Papilio One/Pro how fast can I flip an output pin?


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I'm not familiar with FPGA development, so please bear with me if this isn't the right question to ask.



I'm trying to build a system to output PNCode that is pregenerated (to best suit task). In essense I need a whopping big shift register (the max code we use now is 128Kb long) that I can clock accurately and shift out at a predetermined rate.


My question is, what's the fastest rate I can achieve using a Papilio? I'd like to flip the output pin at something close to 50MHz ( or as fast as possible really). I understand that the XTAL is 32MHz, and that I can use the internal clock managers to generate higher rate clocks, but how fast can I drive it, and how fast can I realistically drive a GPIO pin?


Thanks, and my appologies if this is a stupid question.

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fastest rate is about 1Gbit/s using dedicated serializers, but it's hard to code. You won't want to have this unless using differential outputs, because the signal will be very distorted if you use single ended.


What is your application ? For up to 100MHz, you can use a ODDR flip-flop inside the FPGA, and it will work very well.

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I need output a binary bit stream at a specified rate. I need to drive TTL levels into a 50ohm system, but I figured any output conditioning can be accomplished externally.


In essence, I have a string of bits (say 1Kb long) and I need to clock them out at a configurable rate (say anywhere from 5MHz up to the max achievable by the output pin). Would this be achievable? And any guesses/estimations as to what the realisitc max is, given internal clock limitations and the number of cycles required to move the data to the pin?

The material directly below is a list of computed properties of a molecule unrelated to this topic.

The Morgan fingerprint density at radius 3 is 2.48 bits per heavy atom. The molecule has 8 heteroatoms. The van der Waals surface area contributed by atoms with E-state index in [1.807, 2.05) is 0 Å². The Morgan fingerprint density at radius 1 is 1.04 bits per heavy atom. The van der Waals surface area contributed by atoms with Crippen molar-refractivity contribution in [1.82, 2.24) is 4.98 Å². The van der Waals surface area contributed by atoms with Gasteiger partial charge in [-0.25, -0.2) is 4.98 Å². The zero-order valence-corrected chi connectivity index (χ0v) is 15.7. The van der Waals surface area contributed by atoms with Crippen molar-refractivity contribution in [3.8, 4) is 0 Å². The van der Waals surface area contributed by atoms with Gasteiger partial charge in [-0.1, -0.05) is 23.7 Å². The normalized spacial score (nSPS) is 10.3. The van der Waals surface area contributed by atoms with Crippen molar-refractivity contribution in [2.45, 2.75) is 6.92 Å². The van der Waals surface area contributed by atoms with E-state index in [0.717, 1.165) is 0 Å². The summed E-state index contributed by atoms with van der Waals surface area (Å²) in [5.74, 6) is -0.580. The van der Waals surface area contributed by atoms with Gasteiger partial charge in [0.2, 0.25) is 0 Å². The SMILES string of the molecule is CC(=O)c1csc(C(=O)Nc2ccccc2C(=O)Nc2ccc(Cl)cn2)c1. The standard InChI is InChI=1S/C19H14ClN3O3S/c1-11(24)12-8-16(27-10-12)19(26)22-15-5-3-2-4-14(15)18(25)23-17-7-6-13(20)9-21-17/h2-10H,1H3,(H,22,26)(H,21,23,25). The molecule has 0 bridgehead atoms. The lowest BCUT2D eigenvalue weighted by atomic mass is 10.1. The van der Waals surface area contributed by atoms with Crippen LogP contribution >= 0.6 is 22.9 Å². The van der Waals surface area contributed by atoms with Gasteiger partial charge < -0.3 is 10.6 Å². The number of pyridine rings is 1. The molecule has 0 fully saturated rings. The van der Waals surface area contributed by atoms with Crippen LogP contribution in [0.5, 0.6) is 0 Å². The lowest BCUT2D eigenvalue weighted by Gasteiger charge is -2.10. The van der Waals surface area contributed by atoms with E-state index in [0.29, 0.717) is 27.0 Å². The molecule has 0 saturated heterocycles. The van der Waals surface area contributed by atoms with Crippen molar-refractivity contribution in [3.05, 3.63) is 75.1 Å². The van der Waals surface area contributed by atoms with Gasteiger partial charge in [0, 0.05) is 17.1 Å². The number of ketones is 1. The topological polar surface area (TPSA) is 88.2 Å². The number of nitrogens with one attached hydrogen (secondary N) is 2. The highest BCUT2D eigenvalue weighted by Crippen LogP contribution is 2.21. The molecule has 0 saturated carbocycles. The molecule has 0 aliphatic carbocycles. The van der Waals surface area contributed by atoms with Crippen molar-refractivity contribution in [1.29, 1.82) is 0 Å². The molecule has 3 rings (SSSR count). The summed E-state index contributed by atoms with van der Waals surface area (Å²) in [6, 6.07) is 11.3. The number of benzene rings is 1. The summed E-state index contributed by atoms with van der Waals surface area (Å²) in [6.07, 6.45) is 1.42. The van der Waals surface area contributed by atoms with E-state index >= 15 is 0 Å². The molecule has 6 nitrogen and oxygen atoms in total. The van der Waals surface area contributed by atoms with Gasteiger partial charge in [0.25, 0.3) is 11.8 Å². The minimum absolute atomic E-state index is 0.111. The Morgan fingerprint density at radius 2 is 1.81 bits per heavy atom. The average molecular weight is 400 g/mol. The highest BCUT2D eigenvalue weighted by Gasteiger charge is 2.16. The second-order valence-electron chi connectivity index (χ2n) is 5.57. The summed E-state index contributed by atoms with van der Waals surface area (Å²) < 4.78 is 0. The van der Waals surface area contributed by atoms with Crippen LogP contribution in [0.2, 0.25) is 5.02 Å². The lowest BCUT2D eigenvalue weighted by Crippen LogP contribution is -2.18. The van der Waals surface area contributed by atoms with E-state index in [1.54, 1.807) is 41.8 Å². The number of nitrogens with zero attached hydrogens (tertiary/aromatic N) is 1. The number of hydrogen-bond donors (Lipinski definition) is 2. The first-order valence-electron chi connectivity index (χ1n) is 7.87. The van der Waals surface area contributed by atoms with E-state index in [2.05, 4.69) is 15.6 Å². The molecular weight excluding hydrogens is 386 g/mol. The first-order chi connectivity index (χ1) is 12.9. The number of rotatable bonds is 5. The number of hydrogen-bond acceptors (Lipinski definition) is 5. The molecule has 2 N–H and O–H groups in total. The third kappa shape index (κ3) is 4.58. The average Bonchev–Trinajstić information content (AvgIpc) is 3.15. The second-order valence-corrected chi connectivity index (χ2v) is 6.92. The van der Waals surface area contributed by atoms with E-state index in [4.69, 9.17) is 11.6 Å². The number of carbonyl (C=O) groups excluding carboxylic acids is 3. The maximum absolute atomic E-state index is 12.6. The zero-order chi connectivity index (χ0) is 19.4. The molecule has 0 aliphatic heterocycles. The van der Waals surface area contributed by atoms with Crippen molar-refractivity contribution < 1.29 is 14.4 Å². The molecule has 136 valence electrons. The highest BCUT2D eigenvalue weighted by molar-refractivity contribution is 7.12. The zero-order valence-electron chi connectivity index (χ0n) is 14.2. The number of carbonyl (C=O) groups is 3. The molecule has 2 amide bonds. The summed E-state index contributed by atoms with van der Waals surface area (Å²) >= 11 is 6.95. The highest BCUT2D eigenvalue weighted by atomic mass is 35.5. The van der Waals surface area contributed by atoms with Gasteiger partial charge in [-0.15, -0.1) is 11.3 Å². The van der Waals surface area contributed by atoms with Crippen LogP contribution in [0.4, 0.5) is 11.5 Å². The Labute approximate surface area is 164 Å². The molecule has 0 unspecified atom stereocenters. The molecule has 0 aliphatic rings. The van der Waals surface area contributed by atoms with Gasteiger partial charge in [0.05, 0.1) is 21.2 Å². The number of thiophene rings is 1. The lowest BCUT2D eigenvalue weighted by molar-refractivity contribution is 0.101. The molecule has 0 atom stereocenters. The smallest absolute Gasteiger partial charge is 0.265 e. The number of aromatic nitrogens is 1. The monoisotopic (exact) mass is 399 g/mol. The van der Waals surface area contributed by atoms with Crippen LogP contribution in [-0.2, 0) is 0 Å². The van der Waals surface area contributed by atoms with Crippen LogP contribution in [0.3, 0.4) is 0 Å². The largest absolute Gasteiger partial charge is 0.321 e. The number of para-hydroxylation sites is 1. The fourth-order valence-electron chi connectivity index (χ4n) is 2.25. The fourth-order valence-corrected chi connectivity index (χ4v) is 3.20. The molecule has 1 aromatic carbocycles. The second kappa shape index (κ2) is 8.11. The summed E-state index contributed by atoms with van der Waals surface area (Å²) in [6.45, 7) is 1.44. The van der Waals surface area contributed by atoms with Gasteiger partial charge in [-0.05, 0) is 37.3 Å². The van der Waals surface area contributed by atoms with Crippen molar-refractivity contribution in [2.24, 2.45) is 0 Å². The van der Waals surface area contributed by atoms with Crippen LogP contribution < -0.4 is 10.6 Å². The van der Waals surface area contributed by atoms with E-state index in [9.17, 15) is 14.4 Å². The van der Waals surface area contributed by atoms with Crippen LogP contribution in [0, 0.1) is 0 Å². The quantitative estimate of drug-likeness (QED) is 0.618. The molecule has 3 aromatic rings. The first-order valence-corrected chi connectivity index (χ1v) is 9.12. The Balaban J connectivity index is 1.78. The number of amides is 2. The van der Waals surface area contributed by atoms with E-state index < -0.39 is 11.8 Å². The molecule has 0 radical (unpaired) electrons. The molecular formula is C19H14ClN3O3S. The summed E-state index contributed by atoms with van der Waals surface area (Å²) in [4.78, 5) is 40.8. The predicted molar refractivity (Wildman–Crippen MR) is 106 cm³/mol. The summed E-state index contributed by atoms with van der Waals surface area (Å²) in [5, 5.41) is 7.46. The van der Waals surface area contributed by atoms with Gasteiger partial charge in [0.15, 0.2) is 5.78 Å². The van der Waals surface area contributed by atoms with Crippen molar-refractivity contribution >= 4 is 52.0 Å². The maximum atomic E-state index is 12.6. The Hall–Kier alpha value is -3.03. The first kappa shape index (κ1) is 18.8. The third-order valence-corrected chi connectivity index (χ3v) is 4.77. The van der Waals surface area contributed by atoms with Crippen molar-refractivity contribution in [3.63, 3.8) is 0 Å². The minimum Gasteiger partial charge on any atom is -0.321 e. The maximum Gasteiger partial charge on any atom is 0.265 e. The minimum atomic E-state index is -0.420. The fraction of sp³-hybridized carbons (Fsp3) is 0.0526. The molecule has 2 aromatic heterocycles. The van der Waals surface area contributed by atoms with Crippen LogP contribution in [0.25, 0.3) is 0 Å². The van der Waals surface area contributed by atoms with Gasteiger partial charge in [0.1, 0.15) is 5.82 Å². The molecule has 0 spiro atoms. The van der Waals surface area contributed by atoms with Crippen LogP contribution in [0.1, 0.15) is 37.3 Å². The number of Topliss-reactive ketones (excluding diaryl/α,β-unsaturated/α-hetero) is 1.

Thanks a lot!

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I don't think speed is the problem here, up to 100MHz you should be quite fine.


The problem is configuring the rate. Is this supposed to be changed in run-time, or hardcoded ?


Realistically speaking, I think you can get up to 500MHz easily, but again, it's hard to code (it will require parallel-serial conversion using OSERDES2). Is your string of bits constant ? If so, it can be accomplished using a Block RAM properly designed for the job.


Take a look at this application note from Xilinx:

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I think the rate would be variable, set at runtime. Would it be possible to lock the clock (or the output) to an external trigger? I need to clock the system against a drifted sine wave (for a doppler radar system).


The string of bits would also be variable, loaded into RAM during a setup phase. My initial idea was to set up an I/O line that I'd pull low, then feed in the bit stream (loading into ram). Then when ready, I'd pull low a line to start the output stream.

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I'm pretty sure you could just make a one-bit wide BRAM-based FIFO, Clock in your bits on one side, clock the bits out the other side when you need them.


It would be a one-shot setup like that. However I am sure you could put some feedback in to allow the same bits to recirculate back into the FIFO.


I would have to check, but at least on the Spartan 6 platform each BRAM block can be configured as a 16k x 1-bit, and with using only 8 of the 32 available on an LX9 you have the 128kbits you need.


The other way would be just to use them as simple dual port RAM - use a counter on the write port allows you to set the bit values with just three signals "clk", "data_in", "reset". For bonus points you could give it a RS232 interface allowing it to be PC controlled.


On the read-out side you will just need an external clk, trigger and data_out. Also have a counter that is held at "all ones" till trigger is asserted, then it plays back the contents of RAM. 


Does that sound like what you are after? If so, please feel free to email me off-list if you want a hand implementing it.

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I run regularly at 165 MHz clock speed on the Papilio pro (but not using IOs at that rate), with a little pipelining it'll probably go far beyond 200 MHz for such a simple application.

Output slew rate and drive strength need to be configured in the .ucf file.


BTW I might have some code lying around to program an on-FPGA RAM via the USB port (you'd use dual port RAM, one port for programming, one port for output).

But for a start use an inferred RAM (search for that keyword, and / or use the template in Xilinx ISE / PlanAhead) and define your data as initial content.

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